- 1x cup of self-raising (self-rising) gluten-free flour
- A good quality soft gorgonzola cheese (if I don’t have gorgonzola I will just use any other soft or semi-soft blue cheese. Blue stilton makes a nice blue cheese sauce as well)
- Good quality parmesan cheese (buy the block and grate it yourself, none of this “Kraft” parmesan rubbish, it will ruin the flavour of your sauce)
- 1x Zymil lactose-free cream – (or normal thickened cream)
- 2 cups of Zymil full-cream lactose-free milk (or normal full-cream milk)
- Maldon salt (to taste)
- Cracked pepper – I usually use a four pepper mix of black, white, green and pink peppercorns for the sauce, it’s a bit sweeter and less intense than pure black pepper
- 2 tbsp of Nuttelex – dairy free spread (or butter/margarine)
- 2 tbsp of plain gluten-free flour (I either use White-wings or Greens for gluten-free. Just substitute with normal plain flour if you don’t need gluten-free)
- Special ingredient: Approx. 1/3 cup (or a couple of splashes from the bottle) of Champagne, or a dry sparkling white wine
- Cut the pumpkin into squares, (gutting out the seeds etc) and scatter them into a baking tray with skins on
- Get a butter knife and put a blob of Nuttelex/butter on each piece of pumpkin, spreading it around to cover most of the pumpkin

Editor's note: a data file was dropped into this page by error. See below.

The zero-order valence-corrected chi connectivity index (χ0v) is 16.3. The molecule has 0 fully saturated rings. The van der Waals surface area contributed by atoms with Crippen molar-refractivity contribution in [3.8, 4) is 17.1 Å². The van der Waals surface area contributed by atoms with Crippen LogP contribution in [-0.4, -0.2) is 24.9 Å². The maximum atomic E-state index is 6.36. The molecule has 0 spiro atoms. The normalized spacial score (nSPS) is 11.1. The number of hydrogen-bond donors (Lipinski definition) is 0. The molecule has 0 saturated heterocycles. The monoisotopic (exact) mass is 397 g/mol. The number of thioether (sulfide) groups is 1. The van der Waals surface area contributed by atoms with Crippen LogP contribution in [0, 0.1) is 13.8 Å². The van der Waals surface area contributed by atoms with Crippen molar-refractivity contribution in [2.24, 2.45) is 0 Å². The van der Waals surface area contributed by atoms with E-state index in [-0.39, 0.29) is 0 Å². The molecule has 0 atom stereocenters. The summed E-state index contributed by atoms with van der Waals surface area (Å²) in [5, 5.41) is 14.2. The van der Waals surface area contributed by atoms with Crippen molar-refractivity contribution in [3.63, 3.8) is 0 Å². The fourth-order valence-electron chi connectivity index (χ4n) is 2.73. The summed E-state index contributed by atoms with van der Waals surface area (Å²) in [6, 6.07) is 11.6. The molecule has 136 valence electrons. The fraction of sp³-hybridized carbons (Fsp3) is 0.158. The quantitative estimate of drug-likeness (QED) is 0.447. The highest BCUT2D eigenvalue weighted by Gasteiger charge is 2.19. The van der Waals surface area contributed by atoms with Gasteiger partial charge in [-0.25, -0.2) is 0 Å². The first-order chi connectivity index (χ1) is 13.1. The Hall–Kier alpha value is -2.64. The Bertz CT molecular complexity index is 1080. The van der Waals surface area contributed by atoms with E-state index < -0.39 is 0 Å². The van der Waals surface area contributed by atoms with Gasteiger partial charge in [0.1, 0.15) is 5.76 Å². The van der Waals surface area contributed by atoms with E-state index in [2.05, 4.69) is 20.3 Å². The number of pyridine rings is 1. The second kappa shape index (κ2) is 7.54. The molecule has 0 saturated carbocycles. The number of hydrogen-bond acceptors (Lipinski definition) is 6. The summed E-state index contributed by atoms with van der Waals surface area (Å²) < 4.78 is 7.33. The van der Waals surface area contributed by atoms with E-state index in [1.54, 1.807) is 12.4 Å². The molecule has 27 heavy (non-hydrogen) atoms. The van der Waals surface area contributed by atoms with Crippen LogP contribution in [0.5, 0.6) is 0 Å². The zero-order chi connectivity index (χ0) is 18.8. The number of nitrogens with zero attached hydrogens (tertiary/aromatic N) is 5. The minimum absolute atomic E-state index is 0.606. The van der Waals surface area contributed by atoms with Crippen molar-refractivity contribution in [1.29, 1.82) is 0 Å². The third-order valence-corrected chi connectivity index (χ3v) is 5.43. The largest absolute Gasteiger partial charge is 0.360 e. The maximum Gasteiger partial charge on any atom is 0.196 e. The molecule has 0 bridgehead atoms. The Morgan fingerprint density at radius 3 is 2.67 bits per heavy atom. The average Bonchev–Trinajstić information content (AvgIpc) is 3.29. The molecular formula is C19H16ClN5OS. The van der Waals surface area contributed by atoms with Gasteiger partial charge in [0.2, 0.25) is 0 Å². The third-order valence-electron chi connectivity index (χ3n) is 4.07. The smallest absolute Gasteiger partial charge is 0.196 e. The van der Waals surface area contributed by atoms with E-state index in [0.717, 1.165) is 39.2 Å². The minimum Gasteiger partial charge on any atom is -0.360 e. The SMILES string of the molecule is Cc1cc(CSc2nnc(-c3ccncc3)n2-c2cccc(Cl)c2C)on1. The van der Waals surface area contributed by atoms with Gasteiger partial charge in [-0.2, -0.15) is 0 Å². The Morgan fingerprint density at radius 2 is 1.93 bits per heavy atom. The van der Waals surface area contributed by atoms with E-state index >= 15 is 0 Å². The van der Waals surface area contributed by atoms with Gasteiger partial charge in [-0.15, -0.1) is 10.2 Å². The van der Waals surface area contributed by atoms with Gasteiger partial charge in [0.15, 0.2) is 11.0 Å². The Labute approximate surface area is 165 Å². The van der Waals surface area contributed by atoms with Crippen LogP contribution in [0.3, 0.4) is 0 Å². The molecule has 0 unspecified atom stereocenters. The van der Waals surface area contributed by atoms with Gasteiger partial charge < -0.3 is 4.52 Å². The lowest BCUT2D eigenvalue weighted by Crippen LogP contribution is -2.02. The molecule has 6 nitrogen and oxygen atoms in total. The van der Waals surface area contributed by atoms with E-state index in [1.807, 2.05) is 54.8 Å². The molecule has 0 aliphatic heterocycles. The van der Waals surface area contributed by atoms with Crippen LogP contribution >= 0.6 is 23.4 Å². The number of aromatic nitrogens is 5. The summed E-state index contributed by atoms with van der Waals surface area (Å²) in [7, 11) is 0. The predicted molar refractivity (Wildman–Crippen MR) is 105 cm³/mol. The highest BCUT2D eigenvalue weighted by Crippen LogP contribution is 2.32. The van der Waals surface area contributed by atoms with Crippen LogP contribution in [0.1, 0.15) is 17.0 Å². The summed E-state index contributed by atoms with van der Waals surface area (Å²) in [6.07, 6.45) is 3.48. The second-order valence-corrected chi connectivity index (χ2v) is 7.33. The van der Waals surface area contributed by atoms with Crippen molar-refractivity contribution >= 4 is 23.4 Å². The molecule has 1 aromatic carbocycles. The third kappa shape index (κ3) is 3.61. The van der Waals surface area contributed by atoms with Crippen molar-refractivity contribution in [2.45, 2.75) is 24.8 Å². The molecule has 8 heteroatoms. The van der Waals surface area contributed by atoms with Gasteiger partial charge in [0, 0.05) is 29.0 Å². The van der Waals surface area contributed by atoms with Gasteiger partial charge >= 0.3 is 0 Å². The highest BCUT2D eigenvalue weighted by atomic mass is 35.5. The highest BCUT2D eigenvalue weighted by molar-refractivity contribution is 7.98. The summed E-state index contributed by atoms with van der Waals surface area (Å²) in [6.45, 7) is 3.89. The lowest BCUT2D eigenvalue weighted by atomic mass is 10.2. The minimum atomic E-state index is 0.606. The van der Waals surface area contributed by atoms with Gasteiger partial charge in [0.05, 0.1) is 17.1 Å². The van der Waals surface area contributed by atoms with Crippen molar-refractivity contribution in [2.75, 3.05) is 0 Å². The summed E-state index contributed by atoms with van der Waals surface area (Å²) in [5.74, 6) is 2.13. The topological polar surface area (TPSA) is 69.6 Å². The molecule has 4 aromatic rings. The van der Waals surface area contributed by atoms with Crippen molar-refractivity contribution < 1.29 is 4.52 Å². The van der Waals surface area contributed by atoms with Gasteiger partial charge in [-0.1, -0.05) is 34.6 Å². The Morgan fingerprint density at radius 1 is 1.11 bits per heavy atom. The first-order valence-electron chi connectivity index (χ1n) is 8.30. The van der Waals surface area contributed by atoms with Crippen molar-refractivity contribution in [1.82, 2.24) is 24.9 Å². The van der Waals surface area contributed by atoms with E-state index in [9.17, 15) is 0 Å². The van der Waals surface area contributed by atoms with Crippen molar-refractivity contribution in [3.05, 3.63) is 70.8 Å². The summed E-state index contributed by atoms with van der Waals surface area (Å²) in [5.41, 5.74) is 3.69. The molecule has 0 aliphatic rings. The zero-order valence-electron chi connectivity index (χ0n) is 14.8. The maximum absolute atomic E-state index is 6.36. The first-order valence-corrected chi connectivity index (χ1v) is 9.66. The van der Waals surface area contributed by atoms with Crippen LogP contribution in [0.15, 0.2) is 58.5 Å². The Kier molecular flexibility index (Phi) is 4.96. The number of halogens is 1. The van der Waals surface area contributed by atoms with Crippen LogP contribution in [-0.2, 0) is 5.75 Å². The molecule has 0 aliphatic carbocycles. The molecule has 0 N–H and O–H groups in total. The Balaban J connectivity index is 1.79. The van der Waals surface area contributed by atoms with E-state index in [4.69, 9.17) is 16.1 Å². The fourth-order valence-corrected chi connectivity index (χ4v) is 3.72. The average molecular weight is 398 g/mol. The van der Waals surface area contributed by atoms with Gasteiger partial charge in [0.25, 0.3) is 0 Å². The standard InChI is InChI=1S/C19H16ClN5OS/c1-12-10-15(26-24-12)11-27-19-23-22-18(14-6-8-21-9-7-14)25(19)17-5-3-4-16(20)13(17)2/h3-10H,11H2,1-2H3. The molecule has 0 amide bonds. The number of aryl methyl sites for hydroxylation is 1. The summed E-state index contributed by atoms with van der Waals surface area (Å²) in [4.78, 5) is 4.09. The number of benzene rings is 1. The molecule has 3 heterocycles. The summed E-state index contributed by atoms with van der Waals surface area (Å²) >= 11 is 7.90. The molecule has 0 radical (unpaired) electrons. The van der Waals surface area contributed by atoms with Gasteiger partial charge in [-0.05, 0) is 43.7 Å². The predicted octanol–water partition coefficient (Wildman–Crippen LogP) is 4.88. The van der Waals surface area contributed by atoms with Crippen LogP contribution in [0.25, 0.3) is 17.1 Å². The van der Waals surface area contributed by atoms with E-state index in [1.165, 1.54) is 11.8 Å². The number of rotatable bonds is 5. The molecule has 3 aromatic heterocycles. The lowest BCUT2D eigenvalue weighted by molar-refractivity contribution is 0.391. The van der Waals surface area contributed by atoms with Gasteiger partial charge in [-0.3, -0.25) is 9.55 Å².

- Grab a palm full of Maldon salt (approx. the size of a 50 cent coin or a half dollar coin in the US), then using your other hand pinch the salt then sprinkle it over the Nuttelex/butter covered pumpkin and keep sprinkling it over the top until it looks like it’s enough (sorry for being vague, everyone has different tastes when it comes to what the “right” amount of salt is, so just use your judgement)
- Crack some black pepper over the top of the pumpkin
- Drizzle with maple syrup (again, a little or a lot, it’s up to you…I just put a light drizzle, as I don’t want it to taste like candy, I just want a gentle sweetness)
- Place baking tray in oven at 180 degrees Celcius (350 F) for about 30-45 minutes (keep an eye on it. The pumpkin should be very soft and mushy when you poke it with a fork)
- While the pumpkin is baking in the oven, make the gorgonzola sauce (scroll down for method)
- When fully baked, allow to cool and then remove the pumpkin skins, place the pumpkin in a large mixing bowl and mash (you can mash it with a fork, potato masher or I usually use a whisk
- Mix in your pre-whisked eggs using your whisk, until fully combined
- Add the cup of freshly chopped basil and combine
- Add cracked black pepper (usually just a couple of grinds otherwise it can be too overpowering) and combine
Now it’s time to get messy. Add the flour one cup at a time, first add a cup of plain flour, then the self-raising and stir the first couple of cups in using a wooden spoon. Once the mix starts to thicken too much to combine with a spoon, get a chopping/kneading board, put some of the plain flour on the board, then turn the dough out onto the board and start kneading the dough while adding the rest of the flour bit by bit once the dough becomes sticky again (see Fig 1.0).
Once the dough is soft, but not sticky (don’t let it get tough, if your dough is tough you will have rubbery gnocchi, that is why you add the flour bit by bit in the last part, so you can monitor the texture and consistency…if you don’t need all the flour, don’t use it all). Next, place a medium sized sauce pan on the stove-top and put it on high-heat to boil the water.